softness, gentleness;        bringing forth the rot in between

I heard that honey doesn't go rotten

                                  and I wanted the same for the  soul


theatre - director // visual artist

My name is Alanah. I make things when I have questions. sometimes it's theatre. sometimes its words. sometimes it's an installation. a story. a disappearance. a revival.


right now, I am a master's student learning arts management and culture at Melbourne University. in 2017/ 18, I studied my masters of directing at Nida. then I bought a one-way ticket to Berlin where I lived for more than a year. 

I create to make hidden things lead the way. the things that surprise us. the things that I'm scared of. i don't think it makes me less afraid. my works are always very visual and often vulnerable, tender. My favourite stories are one's that aren't digested easily. which make me dream a little. images that surprise us when we connect to them. I think that's what I aim for. for moments when we feel the less ashamed, the most open - like an open wound. sometimes, openness allows us to feel joy, excitement. sometimes we feel the fear we are hiding from. i like to bring it all to the surface. to be the shovel. 

If you'd like a formal CV there's one here


What am I working on?

This year, COVID greatly affected our work -  in all realms of the world. these are the shows I am working on or have been postponed:

- 'for you, to you' a sensory installation with designer Aislinn King

- 'Inventory' by Carmen Maria Machado with Platform Arts and Rotten Honey. This is also a collaboration with the band Cry Club.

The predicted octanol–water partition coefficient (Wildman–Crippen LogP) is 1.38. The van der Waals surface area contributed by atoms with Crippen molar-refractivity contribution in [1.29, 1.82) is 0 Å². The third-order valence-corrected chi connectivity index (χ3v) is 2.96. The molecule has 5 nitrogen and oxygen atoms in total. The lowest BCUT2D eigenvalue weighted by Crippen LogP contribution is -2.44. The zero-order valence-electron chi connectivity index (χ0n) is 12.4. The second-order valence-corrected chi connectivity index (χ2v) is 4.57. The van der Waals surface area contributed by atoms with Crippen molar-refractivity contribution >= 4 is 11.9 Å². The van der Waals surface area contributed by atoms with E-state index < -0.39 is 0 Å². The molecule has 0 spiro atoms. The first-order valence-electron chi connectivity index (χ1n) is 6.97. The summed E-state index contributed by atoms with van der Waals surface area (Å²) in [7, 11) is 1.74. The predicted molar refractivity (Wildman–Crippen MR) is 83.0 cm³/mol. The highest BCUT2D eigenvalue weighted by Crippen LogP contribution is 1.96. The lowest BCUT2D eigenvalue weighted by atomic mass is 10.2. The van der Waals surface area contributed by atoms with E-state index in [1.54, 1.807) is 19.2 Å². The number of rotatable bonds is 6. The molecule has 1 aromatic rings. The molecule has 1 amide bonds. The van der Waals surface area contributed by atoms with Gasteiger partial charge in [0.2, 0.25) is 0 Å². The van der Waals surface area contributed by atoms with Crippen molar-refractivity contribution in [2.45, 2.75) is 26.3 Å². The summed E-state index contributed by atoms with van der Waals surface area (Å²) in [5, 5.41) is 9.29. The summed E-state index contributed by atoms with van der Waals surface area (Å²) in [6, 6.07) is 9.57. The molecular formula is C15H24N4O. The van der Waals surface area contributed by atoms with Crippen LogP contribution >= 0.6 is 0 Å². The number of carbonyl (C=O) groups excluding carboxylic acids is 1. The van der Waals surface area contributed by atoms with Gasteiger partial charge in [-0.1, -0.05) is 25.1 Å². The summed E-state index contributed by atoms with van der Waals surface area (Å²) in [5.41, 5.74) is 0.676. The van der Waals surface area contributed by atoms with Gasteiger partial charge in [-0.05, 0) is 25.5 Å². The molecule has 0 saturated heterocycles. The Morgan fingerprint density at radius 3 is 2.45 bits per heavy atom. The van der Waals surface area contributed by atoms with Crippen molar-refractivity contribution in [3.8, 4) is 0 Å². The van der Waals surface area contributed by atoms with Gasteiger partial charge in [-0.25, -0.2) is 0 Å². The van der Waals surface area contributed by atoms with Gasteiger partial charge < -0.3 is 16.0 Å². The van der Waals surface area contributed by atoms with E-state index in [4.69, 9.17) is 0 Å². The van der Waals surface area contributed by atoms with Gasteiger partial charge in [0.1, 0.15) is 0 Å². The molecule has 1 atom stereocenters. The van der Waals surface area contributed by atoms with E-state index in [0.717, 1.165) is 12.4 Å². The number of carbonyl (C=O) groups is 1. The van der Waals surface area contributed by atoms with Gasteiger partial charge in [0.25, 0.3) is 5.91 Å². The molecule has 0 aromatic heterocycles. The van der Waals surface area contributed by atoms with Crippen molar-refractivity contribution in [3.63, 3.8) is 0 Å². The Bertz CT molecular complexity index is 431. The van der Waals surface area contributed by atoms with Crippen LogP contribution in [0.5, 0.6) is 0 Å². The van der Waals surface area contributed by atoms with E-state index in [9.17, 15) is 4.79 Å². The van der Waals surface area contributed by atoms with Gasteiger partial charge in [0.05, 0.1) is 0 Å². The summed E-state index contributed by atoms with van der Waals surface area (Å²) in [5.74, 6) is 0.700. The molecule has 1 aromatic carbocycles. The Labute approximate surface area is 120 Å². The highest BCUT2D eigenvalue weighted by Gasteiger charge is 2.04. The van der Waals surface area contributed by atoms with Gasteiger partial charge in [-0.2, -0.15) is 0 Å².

- aMUSEd, a collaboration with teenage girls about the sexualization of puberty/ teenage muses. 

Previous works

De profundis

(NIDA grad show) inspired by Oscar Wilde's prison letter


It is important for you to know that this piece was created and performed during the me-too movement and yes vote and very close to how my cast and I were feeling during this time.

We asked the question - Can love survive society? 




(one-week collaboration with ACPA/NIDA)


SLAY is a dance theatre piece that explores contemporary feminism(s) for young Australian women. 


The piece weaves together slam poetry, dance, and shadow puppetry to create a kaleidoscope of matriarchal images and experiences. 


The Importance of being Earnest By Oscar Wilde


A collaboration with third-year actors from Actors Centre Australia. 


altar girl by Hannah Samuel


Altar Girl was Rotten Honey’s debut as a company. The performance sold out two fringe seasons.


Shakespeare’s Othello as told by teenage girls out for revenge. With weapons of technology, pills and vicious gossip, one spurned queen will reclaim her throne, even if it means destroying the lives of all around her. All in the space of one night, at the biggest party of the year. The hierarchy will fall, but will she go with it?

Away by Michael Gow

Nominated for three Lyrebird Awards

Between Water and Air by Hayley Lawson-Smith

a philosophical conversation between a parrot and a goldfish


"Jeni Bezuidenhout is the standout as Iago-equivalent Lara. She plays her character with a cold-fire intensity that at times chills you to the bone, and at other times nearly makes you laugh out loud at the unabashed, Machiavellian deviousness of it all." (Emma O'Connell-Doherty, Great Scott)